21. Hernández-Perlines, F., Moreno-García, J., & Yáñez-Araque, B. (2017). Family firm performance: The influence of entrepreneurial orientation and absorptive capacity. Psychol Mark, 34(11), 1057–1068.Google Scholar
  22. Hinkin, T. (1998). A brief tutorial on the development of measures for use in survey questionnaires. Organizational Research Methods, 1(1), 104–121.CrossRefGoogle Scholar
  23. Holtschke, D. (2018). Berlin startup hub: The rise to Europe’s startup capital. Amazon. Retrieved April 14, 2018, from www.amazon.com
  24. Hunt, S. D., Sparkman, R., & Wilcox, J. B. (1982). The pretest in survey research: Issues and preliminary findings. Journal of Marketing Research, 19(2), 269–273.CrossRefGoogle Scholar
  25. Jamieson, S. (2004). Likert scales: How to (ab)use them. Medical Education, 38(12), 1217–1218.CrossRefGoogle Scholar
  26. Johnson, D. (2001). What is innovation and entrepreneurship? Lessons for larger organisations. Industrial And Commercial Training, 33(4), 135–140.CrossRefGoogle Scholar
  27. Karimi, J., & Walter, Z. (2015). The role of dynamic capabilities in responding to digital disruption; A factor-based study of the newspaper industry. Journal of Management Information Systems, 32(1), 39–81.CrossRefGoogle Scholar
  28. Kellermanns, F. W., Eddleston, K. A., Sarathy, R., & Murphy, F. (2012). Innovativeness in family firms: A family influence perspective. Small Business Economics, 38(1), 85–101.CrossRefGoogle Scholar
  29. Kollman, P., Stöckmann, D., & Hensellek, S. (2016). European start up monitor report 2016. Retrieved October 20, 2017, from European Start-up Monitor: http://europeanstartupmonitor.com/fileadmin/esm_2016/report/ESM_2016.pdf
  30. Kraus, S., Rigtering, J., Hughes, M., & Hosman, V. (2012). Entrepreneurial orientation and the business performance of SMEs: A quantitative study from the Netherlands. Review of Managerial Science, 6(2), 161–182.CrossRefGoogle Scholar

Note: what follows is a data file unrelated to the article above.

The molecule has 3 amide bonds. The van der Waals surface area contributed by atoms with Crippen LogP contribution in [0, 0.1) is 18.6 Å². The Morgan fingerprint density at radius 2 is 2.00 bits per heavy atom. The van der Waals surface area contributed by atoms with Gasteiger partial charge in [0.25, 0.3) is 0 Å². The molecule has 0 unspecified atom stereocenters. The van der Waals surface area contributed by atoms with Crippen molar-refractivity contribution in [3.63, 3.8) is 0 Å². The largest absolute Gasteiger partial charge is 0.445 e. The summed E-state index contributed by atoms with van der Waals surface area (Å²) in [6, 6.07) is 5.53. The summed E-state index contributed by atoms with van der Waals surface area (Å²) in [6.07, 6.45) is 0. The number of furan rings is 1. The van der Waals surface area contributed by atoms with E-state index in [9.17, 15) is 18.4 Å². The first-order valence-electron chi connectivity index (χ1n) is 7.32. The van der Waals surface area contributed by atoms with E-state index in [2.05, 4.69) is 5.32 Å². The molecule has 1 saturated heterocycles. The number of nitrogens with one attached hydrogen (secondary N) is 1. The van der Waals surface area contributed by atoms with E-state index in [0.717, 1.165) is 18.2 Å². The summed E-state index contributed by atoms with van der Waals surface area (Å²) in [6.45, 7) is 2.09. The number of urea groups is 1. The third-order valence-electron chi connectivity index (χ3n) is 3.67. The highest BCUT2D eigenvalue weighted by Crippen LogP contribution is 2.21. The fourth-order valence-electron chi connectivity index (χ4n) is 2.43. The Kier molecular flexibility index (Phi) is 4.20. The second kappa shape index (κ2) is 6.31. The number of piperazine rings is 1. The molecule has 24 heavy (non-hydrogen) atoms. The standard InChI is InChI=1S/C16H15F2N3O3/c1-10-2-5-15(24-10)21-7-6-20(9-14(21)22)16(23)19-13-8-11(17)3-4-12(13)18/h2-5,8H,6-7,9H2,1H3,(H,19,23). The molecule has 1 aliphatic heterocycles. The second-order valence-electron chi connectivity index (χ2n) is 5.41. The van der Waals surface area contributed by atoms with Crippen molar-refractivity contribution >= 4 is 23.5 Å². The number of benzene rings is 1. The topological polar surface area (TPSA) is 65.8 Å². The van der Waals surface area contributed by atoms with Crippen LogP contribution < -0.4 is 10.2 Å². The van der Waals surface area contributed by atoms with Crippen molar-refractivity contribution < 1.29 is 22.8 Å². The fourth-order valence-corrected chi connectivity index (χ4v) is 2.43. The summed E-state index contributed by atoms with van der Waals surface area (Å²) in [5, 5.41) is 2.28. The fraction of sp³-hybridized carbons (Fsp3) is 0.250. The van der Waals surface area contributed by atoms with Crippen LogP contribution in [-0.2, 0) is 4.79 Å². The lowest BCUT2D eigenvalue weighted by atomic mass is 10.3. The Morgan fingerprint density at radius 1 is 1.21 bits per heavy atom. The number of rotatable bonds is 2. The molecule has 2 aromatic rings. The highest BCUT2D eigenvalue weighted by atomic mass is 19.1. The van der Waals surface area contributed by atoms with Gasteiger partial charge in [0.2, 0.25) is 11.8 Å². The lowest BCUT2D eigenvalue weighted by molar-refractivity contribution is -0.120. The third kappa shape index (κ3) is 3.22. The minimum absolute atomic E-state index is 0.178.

31. Leiponen, A., & Helfat, C. (2010). Innovation objectives, knowledge sources, and the benefits of breath. Strategic Management Journal, 31(2), 224–236.CrossRefGoogle Scholar
  32. Lemieux, V. (2016). Trusting records: Is blockchain technology the answer? Records Management Journal, 26(2), 110–139.CrossRefGoogle Scholar
  33. Leonard-Barton, D. (1995). Wellsprings of knowledge: Building and sustaining the sources of innovation. Boston, MA: Harvard Business School Press.Google Scholar
  34. Liao, J., Welsch, H., & Stoica, M. (2003). Organizational absorptive capacity and responsiveness: An empirical investigation of growth-oriented SMEs. Entrepreneurship Theory and Practice, 28(1), 63–86.CrossRefGoogle Scholar
  35. Masters, J. (1974). The relationship between number of response categories and reliability of Likert-type questionnaires. Journal of Educational Measurement, 11(1), 49–53.CrossRefGoogle Scholar
  36. Nakamoto, S. (2008). Bitcoin: A peer-to peer electronic cash system. Retrieved May 20, 2018, from http://www.bitcon.org
  37. Naldi, L., Nordqvist, M., Sjöberg, K., & Wiklund, J. (2007). Entrepreneurial orientation, risk taking, and performance in family firms. Family Business Review, 20(1), 33–47.CrossRefGoogle Scholar
  38. Reis, J., Amorim, M., Melão, N., & Matos, P. (2018). Digital transformation: A literature review and guidelines for future research. In Á. Rocha, H. Adeli, L. P. Reis, & S. Costanzo (Eds.), Trends and advances in information systems and technologies world CIST’18 2018. Naples: Springer.Google Scholar
  39. Scott, M. (2018). Technology start-ups take root in Berlin. The New York Times. Retrieved January 10, 2018, from https://dealbook.nytimes.com/2013/04/29/technology-start-ups-take-root-in-berlin/
  40. Smith, R. (2008). The evolution of innovation. Research-Technology Management, 5(3), 59–62.CrossRefGoogle Scholar
  41. Soluk, J. (2018). Digital transformation in family owned Mittelstand firms: A dynamic capabilities perspective. Academy of Management Annual Meeting Proceedings, 2018(1), 11294.CrossRefGoogle Scholar
  42. Tapscott, J. (2018). How blockchains could change the world. Mackinsey. Retrieved March 24, 2018, from https://www.mckinsey.com/industries/high-tech/our-insights/how-blockchains-could-change-the-world
  43. Tsai, W. (2001). Knowledge transfer in intraorganizational networks: Effects of network position and absorptive capacity on business unit innovation and performance. Academy of Management Journal, 44(5), 996–1004.Google Scholar
  44. Wales, W., Parida, V., & Patel, P. (2012). Too much of a good thing? Absorptive capacity, firm performance, and the moderating role of entrepreneurial orientation. Strategic Management Journal, 34(5), 622–633.CrossRefGoogle Scholar
  45. Wiklund, J., & Shepherd, D. (2005). Entrepreneurial orientation and small business performance: A configurational approach. Journal of Business Venturing, 20(1), 71–91.CrossRefGoogle Scholar
  46. Zahra, S., & George, G. (2002). Absorptive capacity: A review, reconceptualization, and extensión. Academy of Management Review, 27, 185–203.CrossRefGoogle Scholar

Copyright information

© Springer Nature Switzerland AG 2019

Authors and Affiliations

  1. 1.Grenke Centre for Entrepreneurial StudiesSRH Hochschule BerlinBerlinGermany

Personalised recommendations